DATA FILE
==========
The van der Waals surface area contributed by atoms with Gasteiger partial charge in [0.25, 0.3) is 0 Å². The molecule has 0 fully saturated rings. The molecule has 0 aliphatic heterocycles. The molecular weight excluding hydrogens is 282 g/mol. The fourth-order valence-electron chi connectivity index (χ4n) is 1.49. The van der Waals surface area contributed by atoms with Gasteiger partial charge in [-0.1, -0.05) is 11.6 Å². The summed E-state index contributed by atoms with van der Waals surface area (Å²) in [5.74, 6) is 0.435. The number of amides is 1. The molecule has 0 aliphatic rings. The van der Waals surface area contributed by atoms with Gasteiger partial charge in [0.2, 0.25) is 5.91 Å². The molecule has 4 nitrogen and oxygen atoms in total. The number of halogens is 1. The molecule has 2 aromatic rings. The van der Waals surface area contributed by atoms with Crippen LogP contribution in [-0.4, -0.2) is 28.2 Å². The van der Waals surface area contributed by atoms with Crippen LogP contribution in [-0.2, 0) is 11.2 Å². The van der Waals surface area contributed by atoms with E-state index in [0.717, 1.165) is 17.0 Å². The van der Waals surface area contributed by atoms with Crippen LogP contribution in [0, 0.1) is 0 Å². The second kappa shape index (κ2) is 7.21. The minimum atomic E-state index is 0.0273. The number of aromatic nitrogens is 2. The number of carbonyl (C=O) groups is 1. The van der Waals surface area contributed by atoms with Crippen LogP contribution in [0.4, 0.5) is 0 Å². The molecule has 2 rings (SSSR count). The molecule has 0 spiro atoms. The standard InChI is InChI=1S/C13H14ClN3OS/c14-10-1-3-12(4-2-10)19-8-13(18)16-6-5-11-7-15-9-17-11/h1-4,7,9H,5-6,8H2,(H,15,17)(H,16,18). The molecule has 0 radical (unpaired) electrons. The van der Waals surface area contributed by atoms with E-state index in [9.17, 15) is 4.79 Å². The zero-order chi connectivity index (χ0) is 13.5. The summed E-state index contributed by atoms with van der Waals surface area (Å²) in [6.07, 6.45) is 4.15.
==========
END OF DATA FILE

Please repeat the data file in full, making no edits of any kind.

The van der Waals surface area contributed by atoms with Gasteiger partial charge in [0.25, 0.3) is 0 Å². The molecule has 0 fully saturated rings. The molecule has 0 aliphatic heterocycles. The molecular weight excluding hydrogens is 282 g/mol. The fourth-order valence-electron chi connectivity index (χ4n) is 1.49. The van der Waals surface area contributed by atoms with Gasteiger partial charge in [-0.1, -0.05) is 11.6 Å². The summed E-state index contributed by atoms with van der Waals surface area (Å²) in [5.74, 6) is 0.435. The number of amides is 1. The molecule has 0 aliphatic rings. The van der Waals surface area contributed by atoms with Gasteiger partial charge in [0.2, 0.25) is 5.91 Å². The molecule has 4 nitrogen and oxygen atoms in total. The number of halogens is 1. The molecule has 2 aromatic rings. The van der Waals surface area contributed by atoms with Crippen LogP contribution in [-0.4, -0.2) is 28.2 Å². The van der Waals surface area contributed by atoms with Crippen LogP contribution in [-0.2, 0) is 11.2 Å². The van der Waals surface area contributed by atoms with E-state index in [0.717, 1.165) is 17.0 Å². The van der Waals surface area contributed by atoms with Crippen LogP contribution in [0, 0.1) is 0 Å². The second kappa shape index (κ2) is 7.21. The minimum atomic E-state index is 0.0273. The number of aromatic nitrogens is 2. The number of carbonyl (C=O) groups is 1. The van der Waals surface area contributed by atoms with Crippen LogP contribution in [0.4, 0.5) is 0 Å². The molecule has 2 rings (SSSR count). The molecule has 0 spiro atoms. The standard InChI is InChI=1S/C13H14ClN3OS/c14-10-1-3-12(4-2-10)19-8-13(18)16-6-5-11-7-15-9-17-11/h1-4,7,9H,5-6,8H2,(H,15,17)(H,16,18). The molecule has 0 radical (unpaired) electrons. The van der Waals surface area contributed by atoms with E-state index in [9.17, 15) is 4.79 Å². The zero-order chi connectivity index (χ0) is 13.5. The summed E-state index contributed by atoms with van der Waals surface area (Å²) in [6.07, 6.45) is 4.15.